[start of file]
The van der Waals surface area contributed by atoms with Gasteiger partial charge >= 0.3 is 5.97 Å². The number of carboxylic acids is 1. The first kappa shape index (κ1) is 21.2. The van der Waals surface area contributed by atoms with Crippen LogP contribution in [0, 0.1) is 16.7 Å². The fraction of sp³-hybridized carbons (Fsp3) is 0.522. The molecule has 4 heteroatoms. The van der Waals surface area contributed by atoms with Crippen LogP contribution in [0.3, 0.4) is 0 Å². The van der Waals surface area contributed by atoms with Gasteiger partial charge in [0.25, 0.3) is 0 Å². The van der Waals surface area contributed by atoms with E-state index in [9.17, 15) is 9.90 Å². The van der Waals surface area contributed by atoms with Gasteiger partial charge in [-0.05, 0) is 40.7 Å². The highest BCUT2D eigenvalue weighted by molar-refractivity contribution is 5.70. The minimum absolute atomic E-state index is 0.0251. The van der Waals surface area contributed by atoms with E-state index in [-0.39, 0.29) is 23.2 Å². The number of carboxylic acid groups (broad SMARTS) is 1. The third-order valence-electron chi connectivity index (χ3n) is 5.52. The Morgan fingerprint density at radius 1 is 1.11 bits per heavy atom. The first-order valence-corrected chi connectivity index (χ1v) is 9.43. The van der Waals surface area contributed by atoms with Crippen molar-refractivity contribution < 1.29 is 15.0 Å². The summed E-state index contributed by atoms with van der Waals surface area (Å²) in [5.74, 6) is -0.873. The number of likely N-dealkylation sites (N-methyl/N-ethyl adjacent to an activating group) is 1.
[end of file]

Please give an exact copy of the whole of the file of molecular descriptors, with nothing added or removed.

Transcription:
The van der Waals surface area contributed by atoms with Gasteiger partial charge >= 0.3 is 5.97 Å². The number of carboxylic acids is 1. The first kappa shape index (κ1) is 21.2. The van der Waals surface area contributed by atoms with Crippen LogP contribution in [0, 0.1) is 16.7 Å². The fraction of sp³-hybridized carbons (Fsp3) is 0.522. The molecule has 4 heteroatoms. The van der Waals surface area contributed by atoms with Crippen LogP contribution in [0.3, 0.4) is 0 Å². The van der Waals surface area contributed by atoms with Gasteiger partial charge in [0.25, 0.3) is 0 Å². The van der Waals surface area contributed by atoms with E-state index in [9.17, 15) is 9.90 Å². The van der Waals surface area contributed by atoms with Gasteiger partial charge in [-0.05, 0) is 40.7 Å². The highest BCUT2D eigenvalue weighted by molar-refractivity contribution is 5.70. The minimum absolute atomic E-state index is 0.0251. The van der Waals surface area contributed by atoms with E-state index in [-0.39, 0.29) is 23.2 Å². The number of carboxylic acid groups (broad SMARTS) is 1. The third-order valence-electron chi connectivity index (χ3n) is 5.52. The Morgan fingerprint density at radius 1 is 1.11 bits per heavy atom. The first-order valence-corrected chi connectivity index (χ1v) is 9.43. The van der Waals surface area contributed by atoms with Crippen molar-refractivity contribution < 1.29 is 15.0 Å². The summed E-state index contributed by atoms with van der Waals surface area (Å²) in [5.74, 6) is -0.873. The number of likely N-dealkylation sites (N-methyl/N-ethyl adjacent to an activating group) is 1.